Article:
Monday, April 22nd is Earth Day. Worldwide, various events are held to support environmental protection. First celebrated in 1970, Earth Day events in more than 193 countries are now coordinated. This observance arose from an interest in gathering support for environmental issues and awareness.
Earth Day’s campaign for 2019 is Protect Our Species. Unfortunately, on a daily basis, we do not correlate the Earth and our environmental surroundings to our overall health and well-being. We cannot ignore the obvious connection that nature and global effects have on our lives each day. Awareness is the first step.
Earth Day Network is asking people to join their Protect our Species Campaign. Their goal is to:
• Educate and raise awareness about the accelerating rate of extinction of millions of species and the causes and consequences of this phenomenon.
• Achieve major policy victories that protect broad groups of species as well as individual species and their habitats.
• Build and activate a global movement that embraces nature and its values.
• Encourage individual actions such as adopting a plant-based diet and stopping pesticide and herbicide use.
Many people never consider the consequences on their health from litter, smoking in public, bad exhaust on a vehicle, dumping chemicals and oils in public spaces, just to name a few. Over time these and many other factors will continue to harm our local environment, the Earth and us.
One of the most common practices of celebration year after year is to plant new trees for Earth Day. Planting trees helps reduce pollution, increase biodiversity and avoid the loss of species It also helps our cities move toward reduction of the use of fossil fuel and closer to becoming 100% renewable.
The list of activities that can be done to support the cause, however, is nearly endless and there are activities for people of all ages and abilities. Here are a few ideas to get you thinking:
• Plant a vegetable garden
• Plant wildflowers
• Help pick up litter along a roadway, public park or shoreline
• Donate to a charity that helps protect the environment
• Participate in or organize a community cleanup day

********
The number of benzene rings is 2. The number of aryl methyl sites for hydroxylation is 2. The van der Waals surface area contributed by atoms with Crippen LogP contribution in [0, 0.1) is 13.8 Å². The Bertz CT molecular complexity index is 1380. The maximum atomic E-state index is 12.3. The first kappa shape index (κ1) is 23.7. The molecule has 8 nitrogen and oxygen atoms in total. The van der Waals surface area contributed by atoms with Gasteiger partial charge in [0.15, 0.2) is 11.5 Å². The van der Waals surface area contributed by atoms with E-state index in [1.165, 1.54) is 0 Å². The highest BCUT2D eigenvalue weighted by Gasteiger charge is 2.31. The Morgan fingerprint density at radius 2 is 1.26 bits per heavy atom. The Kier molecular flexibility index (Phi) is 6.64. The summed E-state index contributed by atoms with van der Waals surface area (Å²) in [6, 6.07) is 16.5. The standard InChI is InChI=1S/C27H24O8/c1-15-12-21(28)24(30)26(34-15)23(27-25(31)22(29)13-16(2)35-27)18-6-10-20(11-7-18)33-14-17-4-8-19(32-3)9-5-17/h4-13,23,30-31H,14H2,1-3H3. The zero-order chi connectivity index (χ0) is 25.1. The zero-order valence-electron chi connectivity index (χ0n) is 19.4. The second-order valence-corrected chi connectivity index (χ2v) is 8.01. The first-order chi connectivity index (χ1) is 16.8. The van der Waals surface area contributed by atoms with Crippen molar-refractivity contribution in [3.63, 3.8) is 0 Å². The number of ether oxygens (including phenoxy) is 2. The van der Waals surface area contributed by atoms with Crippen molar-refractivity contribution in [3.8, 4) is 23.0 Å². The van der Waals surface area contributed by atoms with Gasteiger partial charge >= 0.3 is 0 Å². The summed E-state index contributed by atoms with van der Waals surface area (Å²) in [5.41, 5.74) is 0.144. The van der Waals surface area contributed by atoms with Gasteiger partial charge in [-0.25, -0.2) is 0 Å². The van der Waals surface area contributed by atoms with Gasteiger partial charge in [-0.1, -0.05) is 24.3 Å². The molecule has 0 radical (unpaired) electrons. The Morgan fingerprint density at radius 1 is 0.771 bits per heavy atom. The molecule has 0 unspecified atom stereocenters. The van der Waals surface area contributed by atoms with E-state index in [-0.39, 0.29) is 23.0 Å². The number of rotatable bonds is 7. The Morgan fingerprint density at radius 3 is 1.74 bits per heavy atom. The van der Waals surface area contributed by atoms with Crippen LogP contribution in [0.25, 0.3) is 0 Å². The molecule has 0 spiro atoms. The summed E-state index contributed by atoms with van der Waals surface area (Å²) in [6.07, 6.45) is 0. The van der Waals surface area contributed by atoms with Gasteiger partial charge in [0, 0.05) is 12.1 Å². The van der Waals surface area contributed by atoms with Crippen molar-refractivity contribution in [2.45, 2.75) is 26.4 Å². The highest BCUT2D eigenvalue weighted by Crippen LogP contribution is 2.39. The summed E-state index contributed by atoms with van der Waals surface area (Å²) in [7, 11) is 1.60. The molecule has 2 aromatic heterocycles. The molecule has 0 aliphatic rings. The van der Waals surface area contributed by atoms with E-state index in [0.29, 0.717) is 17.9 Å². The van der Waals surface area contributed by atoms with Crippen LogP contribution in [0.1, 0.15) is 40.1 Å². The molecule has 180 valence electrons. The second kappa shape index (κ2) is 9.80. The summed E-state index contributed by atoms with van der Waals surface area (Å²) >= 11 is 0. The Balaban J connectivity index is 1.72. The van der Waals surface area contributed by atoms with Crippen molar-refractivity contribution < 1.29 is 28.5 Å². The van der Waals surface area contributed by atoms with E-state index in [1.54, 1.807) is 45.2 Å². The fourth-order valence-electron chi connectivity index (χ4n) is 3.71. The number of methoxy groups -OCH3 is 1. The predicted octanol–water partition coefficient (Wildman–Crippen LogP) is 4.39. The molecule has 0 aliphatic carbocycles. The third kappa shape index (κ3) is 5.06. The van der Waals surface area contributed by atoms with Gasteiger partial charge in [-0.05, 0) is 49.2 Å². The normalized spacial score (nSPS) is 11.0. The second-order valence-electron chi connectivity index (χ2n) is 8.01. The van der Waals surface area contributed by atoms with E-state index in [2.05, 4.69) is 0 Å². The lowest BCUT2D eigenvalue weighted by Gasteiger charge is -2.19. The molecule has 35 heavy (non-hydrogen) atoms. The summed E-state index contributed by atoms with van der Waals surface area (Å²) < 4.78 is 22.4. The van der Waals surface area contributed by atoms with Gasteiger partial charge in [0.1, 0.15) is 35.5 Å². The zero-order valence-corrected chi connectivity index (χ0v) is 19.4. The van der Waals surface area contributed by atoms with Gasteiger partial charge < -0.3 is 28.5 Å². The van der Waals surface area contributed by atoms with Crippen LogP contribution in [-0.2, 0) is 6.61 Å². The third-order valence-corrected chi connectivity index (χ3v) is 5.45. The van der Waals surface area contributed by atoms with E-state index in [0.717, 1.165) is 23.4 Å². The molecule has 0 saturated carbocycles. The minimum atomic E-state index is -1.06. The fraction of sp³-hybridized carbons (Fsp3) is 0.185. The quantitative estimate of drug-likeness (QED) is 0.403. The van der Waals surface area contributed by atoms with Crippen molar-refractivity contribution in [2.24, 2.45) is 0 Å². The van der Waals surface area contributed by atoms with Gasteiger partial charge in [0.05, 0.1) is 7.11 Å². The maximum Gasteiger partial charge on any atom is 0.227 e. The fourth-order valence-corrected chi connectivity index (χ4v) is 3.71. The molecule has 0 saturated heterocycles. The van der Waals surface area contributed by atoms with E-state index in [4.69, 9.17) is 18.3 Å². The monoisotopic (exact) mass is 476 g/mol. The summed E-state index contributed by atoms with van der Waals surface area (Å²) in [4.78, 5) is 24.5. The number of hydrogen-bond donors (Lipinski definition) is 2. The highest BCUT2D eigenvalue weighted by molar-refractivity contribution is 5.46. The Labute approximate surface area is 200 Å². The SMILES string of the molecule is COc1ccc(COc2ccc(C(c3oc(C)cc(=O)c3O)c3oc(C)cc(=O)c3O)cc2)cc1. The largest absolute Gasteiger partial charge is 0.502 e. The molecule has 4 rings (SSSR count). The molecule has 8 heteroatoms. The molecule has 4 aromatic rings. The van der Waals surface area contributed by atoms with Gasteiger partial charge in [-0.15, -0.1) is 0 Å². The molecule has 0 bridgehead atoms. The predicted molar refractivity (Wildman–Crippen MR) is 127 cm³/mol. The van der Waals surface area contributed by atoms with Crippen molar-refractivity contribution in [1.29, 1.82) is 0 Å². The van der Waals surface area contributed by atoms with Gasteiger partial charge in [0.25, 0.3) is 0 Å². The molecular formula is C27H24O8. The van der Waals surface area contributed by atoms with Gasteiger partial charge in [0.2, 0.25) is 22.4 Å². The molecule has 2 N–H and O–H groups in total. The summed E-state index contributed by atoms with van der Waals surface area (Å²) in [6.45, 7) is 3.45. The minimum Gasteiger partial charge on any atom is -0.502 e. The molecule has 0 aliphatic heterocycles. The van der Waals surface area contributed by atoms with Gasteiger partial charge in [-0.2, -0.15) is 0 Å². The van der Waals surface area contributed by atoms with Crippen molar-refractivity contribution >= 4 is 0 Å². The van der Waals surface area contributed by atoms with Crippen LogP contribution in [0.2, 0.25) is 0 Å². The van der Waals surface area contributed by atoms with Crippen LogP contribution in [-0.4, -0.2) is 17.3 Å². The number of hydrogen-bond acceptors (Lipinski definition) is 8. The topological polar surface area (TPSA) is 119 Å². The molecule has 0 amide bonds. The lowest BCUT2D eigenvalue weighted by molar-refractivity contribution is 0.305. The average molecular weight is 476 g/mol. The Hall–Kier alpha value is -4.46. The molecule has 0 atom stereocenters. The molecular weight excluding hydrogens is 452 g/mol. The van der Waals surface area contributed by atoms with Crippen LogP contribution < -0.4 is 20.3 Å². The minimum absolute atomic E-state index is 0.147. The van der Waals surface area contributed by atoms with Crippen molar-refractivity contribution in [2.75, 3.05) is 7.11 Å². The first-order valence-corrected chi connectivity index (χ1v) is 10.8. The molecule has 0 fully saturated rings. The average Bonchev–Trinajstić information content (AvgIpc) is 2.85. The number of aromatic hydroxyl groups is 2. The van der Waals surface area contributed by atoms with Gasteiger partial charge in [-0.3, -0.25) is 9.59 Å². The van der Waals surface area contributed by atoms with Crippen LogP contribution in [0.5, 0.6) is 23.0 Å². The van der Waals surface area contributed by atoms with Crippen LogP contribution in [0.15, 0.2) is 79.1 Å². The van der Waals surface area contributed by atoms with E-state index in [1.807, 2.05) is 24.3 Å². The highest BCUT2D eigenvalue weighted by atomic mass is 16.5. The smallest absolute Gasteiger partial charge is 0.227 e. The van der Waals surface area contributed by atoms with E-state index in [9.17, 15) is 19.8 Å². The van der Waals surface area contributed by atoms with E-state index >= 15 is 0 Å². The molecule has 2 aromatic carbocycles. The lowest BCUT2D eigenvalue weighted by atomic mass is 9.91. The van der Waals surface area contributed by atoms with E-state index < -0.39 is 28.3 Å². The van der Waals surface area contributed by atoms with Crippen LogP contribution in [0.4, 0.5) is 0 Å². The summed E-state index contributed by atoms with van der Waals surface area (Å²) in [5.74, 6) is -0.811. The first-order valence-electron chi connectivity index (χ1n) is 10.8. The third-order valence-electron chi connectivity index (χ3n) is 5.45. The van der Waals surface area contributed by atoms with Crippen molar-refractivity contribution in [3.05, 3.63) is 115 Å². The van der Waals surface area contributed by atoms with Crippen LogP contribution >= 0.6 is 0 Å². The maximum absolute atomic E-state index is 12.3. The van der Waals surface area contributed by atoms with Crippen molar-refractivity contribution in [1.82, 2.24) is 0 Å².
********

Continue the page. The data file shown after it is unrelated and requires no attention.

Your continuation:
• Return hangers to the cleaners
• Donate clothing and computers to charities
• Pack lunches in reusable containers instead of bags
• Fix a leaky water faucet to conserve water
• Use natural, non-toxic cleaners
One of the most visible impacts is a plastic water bottle. Regardless of the infrastructure that exists to expedite recycling, over 75% of plastic water bottles used become garbage and end up in landfills. Approximately 60 million plastic water bottles are used daily in the US alone. Nearly 18,834,000,000 end up in the landfill each year. So, consider a refillable, reusable water bottle over the disposal of plastic water bottles each day.
Many of the concepts of Earth Day may sound obvious to the older generation where much of this behavior was standard practice when they were young. Reusing is not a new idea. Seniors will remind us that they never threw away anything that could be re-purposed by them or someone they knew. Hand me down clothes, furniture, and other household items were a way of life. This thought process is regaining support with the “reduce-reuse-recycle” mantra.
There are specific planned activities for Earth Day celebrations in your local communities. You can find additional detail and all the related materials on the Earth Day Network.
Behaviors encouraged on Earth Day should be carried out every day to improve our environment for generations to come. Take a moment to enjoy the beauty of the Earth we share. Go outside – enjoy the fresh air and the sunshine, walk on the grass in your bare feet, and be in touch with nature!
“Keep close to Nature’s heart… and break clear away, once in a while, and climb a mountain or spend a week in the woods. Wash your spirit clean.” –John Muir